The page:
Filling the hollow middle in Australia’s defence industry

Ever since Covid-19 started cutting a swathe through global supply chains, countless column inches in Australia have been devoted to the need for sovereign manufacturing capabilities as a defence against future disruptions. To its credit, the federal government has heeded these calls and is supporting the development of Australian industry capability, particularly in the defence sector, with a heavy focus on small to medium-sized enterprises (SMEs).

This focus on domestic capability and the various forms of assistance from different levels of government are both welcome and necessary, particularly in the context of the economic downturn. However, a number of issues are working to hold back Australia’s defence manufacturers and prevent them from making the leap from SME to major player.

At the top of the list—ironically—is the focus on SMEs, followed closely by the Defence Department’s aversion to risk and the nature of the bidding process itself. Reforms in these areas will go a long way towards taking Australia’s defence manufacturing sector to the next level.

Australia’s defence manufacturing industry is shaped like an hourglass: there are a large number of small firms at the base, a smattering of mid-sized companies in the centre, and large foreign primary contractors at the top. The problem with this structure is that a collection of small supply chain companies doesn’t constitute a sovereign defence industry capability. While these firms provide essential products, at best they can supply projects run by larger players from overseas. What we need is a number of local primes that can integrate and sustain complex capabilities. Unfortunately, our current arrangements work against such developments.

At the moment, we have a situation where incentives for defence companies dry up as they grow larger, which can leave them in a precarious position and have the perverse outcome of discouraging them from taking on workers or even bidding for contracts they would be capable of delivering if it meant hiring more staff. Too big to be small, but too small to be big, they are trapped in the middle of the hourglass. If these firms are going to achieve the economies of scale that will allow Australia to have a truly sovereign defence industry capability, they will need to be encouraged to grow to that next level.

Distorting incentives are just one factor holding back our defence manufacturers. Another is a culture of risk-aversion within Defence that predisposes decision-makers towards having foreign primes oversee programs, with a reluctance to appoint local companies to take on larger projects.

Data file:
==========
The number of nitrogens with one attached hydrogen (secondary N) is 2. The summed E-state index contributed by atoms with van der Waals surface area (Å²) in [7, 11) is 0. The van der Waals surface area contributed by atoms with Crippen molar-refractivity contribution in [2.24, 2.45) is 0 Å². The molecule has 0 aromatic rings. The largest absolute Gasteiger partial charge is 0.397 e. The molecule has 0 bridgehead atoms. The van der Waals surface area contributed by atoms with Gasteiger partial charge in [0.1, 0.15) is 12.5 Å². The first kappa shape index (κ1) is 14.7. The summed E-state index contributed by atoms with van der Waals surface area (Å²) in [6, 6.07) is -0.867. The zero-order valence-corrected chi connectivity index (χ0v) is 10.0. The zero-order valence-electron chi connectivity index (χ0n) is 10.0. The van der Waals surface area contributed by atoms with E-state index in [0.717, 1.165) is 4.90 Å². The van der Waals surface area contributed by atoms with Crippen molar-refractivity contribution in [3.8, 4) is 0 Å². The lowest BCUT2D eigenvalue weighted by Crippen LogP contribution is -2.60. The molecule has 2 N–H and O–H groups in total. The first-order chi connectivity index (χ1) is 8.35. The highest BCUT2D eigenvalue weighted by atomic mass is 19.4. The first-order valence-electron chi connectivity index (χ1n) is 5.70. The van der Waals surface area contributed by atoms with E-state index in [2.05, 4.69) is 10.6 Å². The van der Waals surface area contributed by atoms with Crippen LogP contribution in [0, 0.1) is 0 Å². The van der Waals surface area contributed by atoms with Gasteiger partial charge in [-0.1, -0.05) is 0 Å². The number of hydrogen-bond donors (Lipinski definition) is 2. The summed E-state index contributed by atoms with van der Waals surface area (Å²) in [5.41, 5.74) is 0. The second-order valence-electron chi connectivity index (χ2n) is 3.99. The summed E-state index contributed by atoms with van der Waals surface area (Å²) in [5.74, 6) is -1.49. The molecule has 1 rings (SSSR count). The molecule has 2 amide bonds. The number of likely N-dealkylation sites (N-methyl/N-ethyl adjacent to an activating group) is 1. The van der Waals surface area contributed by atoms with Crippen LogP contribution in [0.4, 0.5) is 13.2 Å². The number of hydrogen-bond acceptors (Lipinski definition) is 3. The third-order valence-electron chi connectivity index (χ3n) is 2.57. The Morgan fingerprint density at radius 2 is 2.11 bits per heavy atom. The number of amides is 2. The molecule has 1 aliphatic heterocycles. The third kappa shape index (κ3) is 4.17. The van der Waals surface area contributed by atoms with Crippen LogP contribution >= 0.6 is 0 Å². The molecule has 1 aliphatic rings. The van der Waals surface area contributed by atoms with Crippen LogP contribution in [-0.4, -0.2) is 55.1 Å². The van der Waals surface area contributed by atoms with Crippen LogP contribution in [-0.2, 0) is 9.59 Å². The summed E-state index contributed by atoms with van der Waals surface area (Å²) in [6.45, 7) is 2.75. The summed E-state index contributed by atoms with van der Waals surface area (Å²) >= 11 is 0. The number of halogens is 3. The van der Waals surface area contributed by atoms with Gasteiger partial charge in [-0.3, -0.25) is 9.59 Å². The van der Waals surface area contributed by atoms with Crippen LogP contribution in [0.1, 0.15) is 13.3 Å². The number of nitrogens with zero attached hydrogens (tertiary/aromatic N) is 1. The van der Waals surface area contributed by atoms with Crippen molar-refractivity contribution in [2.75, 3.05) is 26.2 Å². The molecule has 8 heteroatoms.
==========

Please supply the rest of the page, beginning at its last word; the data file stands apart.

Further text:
This can result in absurd situations where a foreign prime is imposed on top of Australian companies that already have the capability, equipment, knowledge and experience to deliver projects in their own right. Defence’s efforts to mitigate any risk involved with having a smaller company deliver the product or service come at considerable cost to local firms and to taxpayers.

Examples abound of companies that have done everything the government has asked of them by investing in local jobs and local high-end technology and gearing their businesses for export. But in many cases they have found themselves ineligible for government incentives on the one hand, and untrusted to deliver by Defence on the other. Despite the difficult situation they find themselves in, companies are reluctant to complain publicly for fear of biting the hand that feeds them.

Finally, bidding for defence contracts isn’t cheap, and firms can be left significantly out of pocket following an unsuccessful campaign. Again, this counts against mid-sized domestic companies that are fully able to deliver the proposed capability but lack the financial firepower to compete in the bidding process with large foreign primes. While writing off a million or so dollars on a failed bid might be uncomfortable for a foreign prime, it can be ruinous for a mid-sized local manufacturer. That’s without taking into account the lost productivity as staff are taken away from their profit-making activities to work on the bid. Of course, on the flip side is the fact that winning a major program could be transformative to an Australian company, its workers and its supply chain.

The answer could be a subsidised bidding process, where the government underwrites the costs of qualified Australian companies and the funding is paid back by the successful bidder, while unsuccessful firms reimburse the government an amount that’s calculated based on how far they progressed in the bid. This would decrease the financial risk of bidding for programs and increase the pool of Australian companies bidding for, and winning, work.

As has been pointed out ad nauseam over the past six months or so, Australia needs to boost its manufacturing capabilities as a hedge against future supply-chain disruptions. If we are to be successful in this endeavour, it’s time for government policy to catch up with defence industry developments. We need to increase the width of the hourglass and create local primes that can partner with global industry and provide us with the best of global technology that can be built, integrated and sustained here.

That’s what a sovereign defence manufacturing sector looks like.